Ninja Pizza Girl is a game from the studio Disparity Games, which is an Aussie family that started the game through a successful Kickstarter campaign. The game draws inspiration from Nicole and Jason Stark, the co-founders, and their daughters’ own experiences with bullying and depression. Many people suffer from depression, myself included, and it’s always nice to see a game with an interesting perspective, whilst still being fun to play.
You play as a teenage girl called Gemma, who currently works for the family pizza business. Delivering the pizza isn’t as straight forward as you might think and Gemma, amongst others, is actually a parkour delivery ninja! The environments you traverse through are dangerous, full of obstacles and is ruled by a mega-corporation. The game is unique and I have to say that I really enjoyed the premise and gameplay. If you blended up Mirrors Edge and Teenage Ninja Mutant Turtles with a dash of Olli Olli, you get Ninja Pizza Girl. During the game you meet various characters, enemies to confront and obstacles to get past.
When starting the game, you get to choose from two different modes, which are the standard story mode and the speed run mode. The story mode sees you delivering pizzas to various customers whilst collecting different items scattered throughout stages. These collectables offer plenty of replayability to the game and each stage is scored with a grade, so its fun to go back and beat your previous ranking. The collectables reminded me of classic Tony Hawk games as they unlock various items and other things like concept art.
You collect as much salvage as possible and have to beat the timer that is ticking down. The controls are fluid and feel great, with the ability to run, jump, slide, duck and dive kick enemy ninjas. You have to be aware that Gemma’s self esteem can drop if you’re not doing well but you can actually purchase things like chocolate and computer game cartridges to boost her mood. Another interesting mechanic that works really well is the wall jump, which allows you to traverse up steep walls and you can even slide down high walls. As the game progresses more things are added like enemy ninjas and trampolines to bounce on.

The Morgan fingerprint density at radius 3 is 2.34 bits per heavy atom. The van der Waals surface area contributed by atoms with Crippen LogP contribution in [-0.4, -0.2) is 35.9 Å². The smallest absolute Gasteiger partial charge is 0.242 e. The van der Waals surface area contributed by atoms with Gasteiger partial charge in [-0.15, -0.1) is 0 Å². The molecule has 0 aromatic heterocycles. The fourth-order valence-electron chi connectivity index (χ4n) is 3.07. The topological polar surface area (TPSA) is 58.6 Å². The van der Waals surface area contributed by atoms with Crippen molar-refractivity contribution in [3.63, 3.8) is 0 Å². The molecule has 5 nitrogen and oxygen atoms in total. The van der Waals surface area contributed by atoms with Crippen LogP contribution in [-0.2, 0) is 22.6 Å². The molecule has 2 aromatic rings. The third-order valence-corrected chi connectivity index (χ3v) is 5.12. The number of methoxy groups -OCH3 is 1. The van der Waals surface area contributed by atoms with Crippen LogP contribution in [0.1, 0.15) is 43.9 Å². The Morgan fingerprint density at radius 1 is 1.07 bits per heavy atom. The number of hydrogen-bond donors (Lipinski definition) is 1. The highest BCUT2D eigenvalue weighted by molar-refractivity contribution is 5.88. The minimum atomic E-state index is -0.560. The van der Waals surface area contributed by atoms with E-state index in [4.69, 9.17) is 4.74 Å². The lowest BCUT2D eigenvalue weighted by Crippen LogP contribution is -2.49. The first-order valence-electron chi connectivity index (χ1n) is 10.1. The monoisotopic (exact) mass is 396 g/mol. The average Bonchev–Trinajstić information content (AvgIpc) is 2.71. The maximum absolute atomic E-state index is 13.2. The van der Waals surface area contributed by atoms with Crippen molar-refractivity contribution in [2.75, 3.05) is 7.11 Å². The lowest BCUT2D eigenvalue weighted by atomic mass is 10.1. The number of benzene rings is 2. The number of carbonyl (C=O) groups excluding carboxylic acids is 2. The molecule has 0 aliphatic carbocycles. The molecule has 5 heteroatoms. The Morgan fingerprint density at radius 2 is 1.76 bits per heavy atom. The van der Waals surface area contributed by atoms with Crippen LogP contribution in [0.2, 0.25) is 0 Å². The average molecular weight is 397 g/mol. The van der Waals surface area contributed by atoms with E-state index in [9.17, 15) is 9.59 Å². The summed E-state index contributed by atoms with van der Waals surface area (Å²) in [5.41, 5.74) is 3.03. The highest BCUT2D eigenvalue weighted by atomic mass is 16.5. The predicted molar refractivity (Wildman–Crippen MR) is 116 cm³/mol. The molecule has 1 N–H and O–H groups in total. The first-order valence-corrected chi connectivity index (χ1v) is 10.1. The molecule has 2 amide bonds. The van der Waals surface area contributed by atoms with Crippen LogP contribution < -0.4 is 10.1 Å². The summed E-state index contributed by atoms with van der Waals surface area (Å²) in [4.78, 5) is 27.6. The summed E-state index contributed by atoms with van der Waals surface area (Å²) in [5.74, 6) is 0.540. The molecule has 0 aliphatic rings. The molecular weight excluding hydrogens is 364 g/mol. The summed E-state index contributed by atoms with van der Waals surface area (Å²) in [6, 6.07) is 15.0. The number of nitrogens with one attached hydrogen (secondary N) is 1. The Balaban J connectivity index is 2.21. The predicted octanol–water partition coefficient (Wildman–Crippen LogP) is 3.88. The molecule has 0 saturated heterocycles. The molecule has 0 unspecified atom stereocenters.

The gameplay here feels great and the setting looks great. The movement of Gemma has a nice flow to it, much like Mirror’s Edge, with smooth animations and a satisfying pace to stages. The stages you play through are fairly linear but do allow you to explore different routes and pathways. The idea is to make your way as smoothly as possible through stages, but the obstacles do stop your forward momentum if you don’t manage to avoid them. You can also fall from great heights but if you hold the duck/slide button you land smoothly, much like continuing a combo chain in Tony Hawk or Olli Olli. Each stage has an introduction and epilogue that sees you talking to various characters, whether its your dad, brother or multiple customers in their underpants. These conversations happen through 2D comic book style overlays that look great.
The game is divided into six chapters, each with a unique theme and setting. Disparity Games have also added a range of difficulty options so players wanting to experience the story can do so you can play on a harder setting, which the game does offer once you have started the first few stages. I really loved the arcade style gameplay and the simple menus feel fresh and easy to navigate. The overall atmosphere of the game is very well done, with a futuristic cyberpunk style with a wide variety of characters. The game does a nice job of subtly using colour to indicate how you’re doing. If you fall or stop, the colours become desaturated, and the music changes back from the upbeat track. I really enjoyed the presentation as a whole but I couldn’t help feel that the levels felt a bit limited and I would have liked to of seen a bit more variety as the game progressed. The sound design is also good, with decent voice acting and upbeat soundtrack. The only thing I would say is that the music does become too repetitive and it would have been good to of had more variation to the music. The game also stuttered a few times during stages and when heading back to the menu, but it was never game breaking and rarely impacted my experience.
Overall Ninja Pizza Girl is a fun 2D platforming game with smooth parkour and meaningful narrative. The gameplay, the music, the atmosphere, and morals all come together to create a fun experience that is satisfying and addictive. The game also has a good sense of humour that flows throughout and the moments of dialogue work really well between segments of action. I would recommend this game if you like 2D platformers, rhythm games and plenty of replayability.
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